George Zucco

CULT HERO: 'Ramboona is all-powerful! Ramboona never fails!" Thus ranted George Zucco, wearing warpaint and a feathery hat, …

CULT HERO: 'Ramboona is all-powerful! Ramboona never fails!" Thus ranted George Zucco, wearing warpaint and a feathery hat, in the cult classic, Voodoo Man (1944). By day, an inoffensive middle-aged gas station attendant, by night a madman who dragged-up in high priest's paint and feathered head-dress to pay homage to his dark goddess, Zucco was far more credible as the latter than the former.

In the 1940s, there was a distinct pecking order when it came to casting the leads in horror films - Karloff and Chaney on the A-list, with Lugosi next and Lionel Atwill and John Carradine picking up the crumbs. Then there was George Zucco. The Manchester-born actor enjoyed success on the London stage and in British films prior to moving to Hollywood in the mid-1930s. It was not long before he was to lament, in a puzzled kind of way: "The only parts I seem to get in films are as horrible old men". When he wasn't playing deranged doctors, mummy-revivers and ghoul-controllers, he was cast in bigger films in smaller parts - as crooked lawyers, cruel taskmasters and corrupt officials. He was bald and, when not ranting or gibbering, he was clipped and stern. He had a remarkably piercing glassy-eyed stare and a voice like dry ice.

He started at the top, as Professor Moriarty in The Adventures of Sherlock Holmes (1939), and worked his way down a long list of depravity until his appointment with Ramboona. In Arrest Bulldog Drummond (1939), he was a master criminal who steals a death ray; in The Monster and the Girl (1941), a mad scientist who transplants the brain of a murderer into the skull of a gorilla. In The Mad Ghoul (1943), he created a serum that turned people into ghouls who need human hearts to survive. An affable and happily-married man with a great love of animals, Zucco's hopes of playing twinkling grandfathers and much-loved uncles dwindled as the years rolled by. Poor health kept him out of films for three years, and he recuperated by tending the animals on his litle farm. After David and Bathsheba (1951), he was taken seriously ill and retired from acting.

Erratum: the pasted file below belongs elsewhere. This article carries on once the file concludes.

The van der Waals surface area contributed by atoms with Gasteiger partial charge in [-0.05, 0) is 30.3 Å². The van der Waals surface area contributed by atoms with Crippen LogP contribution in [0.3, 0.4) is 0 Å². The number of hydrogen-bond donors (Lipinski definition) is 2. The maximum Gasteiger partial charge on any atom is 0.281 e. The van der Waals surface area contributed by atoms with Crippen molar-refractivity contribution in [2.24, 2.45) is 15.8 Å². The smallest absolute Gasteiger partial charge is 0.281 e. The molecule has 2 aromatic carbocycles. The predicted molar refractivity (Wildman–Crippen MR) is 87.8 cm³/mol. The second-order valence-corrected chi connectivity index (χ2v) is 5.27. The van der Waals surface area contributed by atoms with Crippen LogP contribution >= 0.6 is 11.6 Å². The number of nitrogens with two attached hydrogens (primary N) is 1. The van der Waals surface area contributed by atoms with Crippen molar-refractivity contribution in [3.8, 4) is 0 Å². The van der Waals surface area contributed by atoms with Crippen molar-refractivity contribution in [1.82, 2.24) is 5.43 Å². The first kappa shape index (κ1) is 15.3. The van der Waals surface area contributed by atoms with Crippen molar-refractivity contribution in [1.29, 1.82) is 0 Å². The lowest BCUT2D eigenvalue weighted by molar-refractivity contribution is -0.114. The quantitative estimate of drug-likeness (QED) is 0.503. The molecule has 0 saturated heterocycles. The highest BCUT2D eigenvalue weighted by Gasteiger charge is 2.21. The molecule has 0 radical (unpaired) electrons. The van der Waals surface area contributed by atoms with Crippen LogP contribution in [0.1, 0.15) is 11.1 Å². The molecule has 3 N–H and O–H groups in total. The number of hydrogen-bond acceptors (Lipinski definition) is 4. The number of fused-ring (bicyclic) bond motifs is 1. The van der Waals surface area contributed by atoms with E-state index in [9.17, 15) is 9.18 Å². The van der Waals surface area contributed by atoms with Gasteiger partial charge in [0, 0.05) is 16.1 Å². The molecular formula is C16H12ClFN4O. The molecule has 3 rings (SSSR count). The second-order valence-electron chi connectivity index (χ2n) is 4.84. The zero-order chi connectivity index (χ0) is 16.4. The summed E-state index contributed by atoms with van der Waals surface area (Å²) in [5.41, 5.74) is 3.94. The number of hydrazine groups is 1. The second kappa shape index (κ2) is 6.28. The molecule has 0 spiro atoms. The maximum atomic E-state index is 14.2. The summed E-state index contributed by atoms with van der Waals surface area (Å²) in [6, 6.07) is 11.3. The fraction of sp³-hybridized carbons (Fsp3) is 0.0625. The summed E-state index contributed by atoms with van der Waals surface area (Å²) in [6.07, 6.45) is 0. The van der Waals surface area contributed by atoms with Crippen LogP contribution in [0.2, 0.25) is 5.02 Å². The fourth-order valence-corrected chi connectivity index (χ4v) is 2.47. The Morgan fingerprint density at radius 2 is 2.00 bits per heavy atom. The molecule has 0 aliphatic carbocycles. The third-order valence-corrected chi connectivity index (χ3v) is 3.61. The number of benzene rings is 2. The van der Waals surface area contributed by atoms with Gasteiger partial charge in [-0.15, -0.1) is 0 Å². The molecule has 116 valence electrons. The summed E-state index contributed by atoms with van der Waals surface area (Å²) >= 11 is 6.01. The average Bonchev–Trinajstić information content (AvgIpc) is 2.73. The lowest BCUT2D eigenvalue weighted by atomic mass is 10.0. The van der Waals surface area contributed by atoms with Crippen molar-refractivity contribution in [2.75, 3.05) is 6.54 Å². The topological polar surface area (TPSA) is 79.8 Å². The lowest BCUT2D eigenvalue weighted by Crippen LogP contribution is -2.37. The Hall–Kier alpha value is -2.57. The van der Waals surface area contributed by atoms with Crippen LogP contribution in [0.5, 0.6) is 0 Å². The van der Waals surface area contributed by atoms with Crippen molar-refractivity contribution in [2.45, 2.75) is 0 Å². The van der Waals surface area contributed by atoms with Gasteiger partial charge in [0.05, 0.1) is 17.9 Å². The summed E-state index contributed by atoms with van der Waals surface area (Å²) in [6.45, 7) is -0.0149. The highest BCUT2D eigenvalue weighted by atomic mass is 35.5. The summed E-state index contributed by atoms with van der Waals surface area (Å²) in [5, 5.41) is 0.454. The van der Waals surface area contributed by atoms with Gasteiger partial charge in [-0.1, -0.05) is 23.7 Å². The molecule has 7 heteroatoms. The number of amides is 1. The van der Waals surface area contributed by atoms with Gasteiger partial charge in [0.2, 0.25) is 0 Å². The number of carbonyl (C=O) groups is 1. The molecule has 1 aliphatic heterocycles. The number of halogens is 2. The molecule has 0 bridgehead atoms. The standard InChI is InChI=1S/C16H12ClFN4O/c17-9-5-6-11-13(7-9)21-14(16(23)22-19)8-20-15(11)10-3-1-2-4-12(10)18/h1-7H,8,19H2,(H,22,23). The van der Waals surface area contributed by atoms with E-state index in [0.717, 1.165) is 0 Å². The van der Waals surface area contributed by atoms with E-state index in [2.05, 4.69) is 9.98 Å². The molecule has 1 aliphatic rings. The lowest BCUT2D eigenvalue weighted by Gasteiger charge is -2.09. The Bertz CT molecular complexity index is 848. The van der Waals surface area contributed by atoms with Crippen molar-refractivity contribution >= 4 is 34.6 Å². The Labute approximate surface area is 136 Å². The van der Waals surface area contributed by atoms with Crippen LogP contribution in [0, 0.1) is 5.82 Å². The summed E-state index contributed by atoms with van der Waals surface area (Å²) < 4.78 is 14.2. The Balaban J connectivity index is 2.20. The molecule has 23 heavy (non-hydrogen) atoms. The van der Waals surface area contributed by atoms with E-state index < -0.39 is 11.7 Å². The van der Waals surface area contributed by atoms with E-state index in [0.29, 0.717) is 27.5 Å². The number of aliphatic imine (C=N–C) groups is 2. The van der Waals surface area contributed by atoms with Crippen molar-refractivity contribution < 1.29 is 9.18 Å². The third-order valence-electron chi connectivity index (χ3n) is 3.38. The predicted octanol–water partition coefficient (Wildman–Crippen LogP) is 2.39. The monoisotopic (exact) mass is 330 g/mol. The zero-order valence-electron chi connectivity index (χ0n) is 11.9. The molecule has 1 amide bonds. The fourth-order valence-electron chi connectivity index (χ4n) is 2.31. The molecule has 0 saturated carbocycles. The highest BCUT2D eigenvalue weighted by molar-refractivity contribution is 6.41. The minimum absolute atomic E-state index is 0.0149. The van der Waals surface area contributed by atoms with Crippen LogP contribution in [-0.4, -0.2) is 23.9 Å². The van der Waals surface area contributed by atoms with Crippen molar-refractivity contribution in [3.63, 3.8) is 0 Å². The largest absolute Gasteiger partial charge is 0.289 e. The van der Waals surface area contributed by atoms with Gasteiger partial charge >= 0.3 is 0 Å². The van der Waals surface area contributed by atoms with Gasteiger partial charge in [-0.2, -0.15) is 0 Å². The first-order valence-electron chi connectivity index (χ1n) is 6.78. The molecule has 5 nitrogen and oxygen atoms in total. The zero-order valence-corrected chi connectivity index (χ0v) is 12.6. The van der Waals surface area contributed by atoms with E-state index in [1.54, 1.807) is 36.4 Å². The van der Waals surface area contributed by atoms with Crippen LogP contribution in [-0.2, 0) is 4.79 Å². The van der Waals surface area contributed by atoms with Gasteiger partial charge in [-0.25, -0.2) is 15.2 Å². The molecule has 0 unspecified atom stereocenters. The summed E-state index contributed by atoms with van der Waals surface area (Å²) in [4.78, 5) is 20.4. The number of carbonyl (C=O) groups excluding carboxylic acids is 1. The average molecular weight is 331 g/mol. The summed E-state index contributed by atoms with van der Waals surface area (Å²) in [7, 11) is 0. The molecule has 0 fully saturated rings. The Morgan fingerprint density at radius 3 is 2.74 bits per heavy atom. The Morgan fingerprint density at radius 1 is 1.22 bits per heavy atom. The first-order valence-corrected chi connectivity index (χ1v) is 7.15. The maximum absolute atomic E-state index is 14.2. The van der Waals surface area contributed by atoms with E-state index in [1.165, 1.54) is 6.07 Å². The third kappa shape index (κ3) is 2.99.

His last years are mysterious. In his book, Hollywood Babylon II, Kenneth Anger claims that Zucco "died in a madhouse from fright . . . screaming he was being stalked by the Great God Cthulu". But the truth seems less fanciful: impoverished and forgotten by Hollywood, his mind deteriorating, Zucco donned the costume he had saved from Voodoo Man and was found wandering the streets of Los Angeles, calling on his old pal Ramboona to help him get out of this godawful mess. His family took him home and he died in a mental hospital in 1960.

Stephen Dixon